Health Care

Trump administration walks back decision to end protections for migrants who receive medical care


The Trump administration reportedly said on Monday that it is reconsidering putting an end to a policy that enables migrants to not be deported while they or their family members receive lifesaving medical treatment.

United States Citizenship and Immigration Services (USCIS) faced widespread backlash after it severed the “deferred action” program on Aug. 7 without notifying the public, The New York Times reported.

USCIS mailed letters to those who had applied for renewal — which immigrants must do every two years — that said it was no longer taking renewal requests and gave immigrants 33 days to leave the country or face being deported, according to The Associated Press, which first reported the policy change.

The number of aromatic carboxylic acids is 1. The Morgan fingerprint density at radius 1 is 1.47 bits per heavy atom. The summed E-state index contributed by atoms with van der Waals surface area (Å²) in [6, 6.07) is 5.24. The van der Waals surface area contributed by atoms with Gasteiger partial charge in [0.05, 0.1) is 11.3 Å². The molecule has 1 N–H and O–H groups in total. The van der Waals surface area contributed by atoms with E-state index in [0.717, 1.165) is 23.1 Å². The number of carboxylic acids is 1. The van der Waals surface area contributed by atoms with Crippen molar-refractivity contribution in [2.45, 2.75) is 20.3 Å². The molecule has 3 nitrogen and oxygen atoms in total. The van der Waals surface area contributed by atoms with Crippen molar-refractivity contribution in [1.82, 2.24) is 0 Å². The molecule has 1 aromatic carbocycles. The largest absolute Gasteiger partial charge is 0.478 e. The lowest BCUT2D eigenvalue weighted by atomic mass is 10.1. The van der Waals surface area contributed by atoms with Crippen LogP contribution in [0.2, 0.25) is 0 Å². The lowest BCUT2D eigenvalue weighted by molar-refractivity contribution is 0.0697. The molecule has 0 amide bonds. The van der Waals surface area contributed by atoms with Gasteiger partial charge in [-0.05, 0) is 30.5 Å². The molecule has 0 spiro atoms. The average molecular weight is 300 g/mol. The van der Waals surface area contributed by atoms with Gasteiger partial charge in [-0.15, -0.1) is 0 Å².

But on Monday, USCIS told the Times that deportation proceedings hadn’t started for anyone who had received a letter and that officials would “complete the caseload that was pending on August 7.”{mosads}

The statement did not clarify whether immigrants will receive extensions or what will happen to the program after the pending caseload is sorted through, according to the Times.

“Whether a very limited version of deferred action will continue forward at U.S.C.I.S. is still under review. More information will be forthcoming,” an administration official told the Times.

The agency receives about 1,000 deferred action requests annually, mostly due to family or medical reasons, but most are rejected.

Tags Deportation Donald Trump immigrants migrants Trump administration U.S. Citizenship and Immigration Services USCIS

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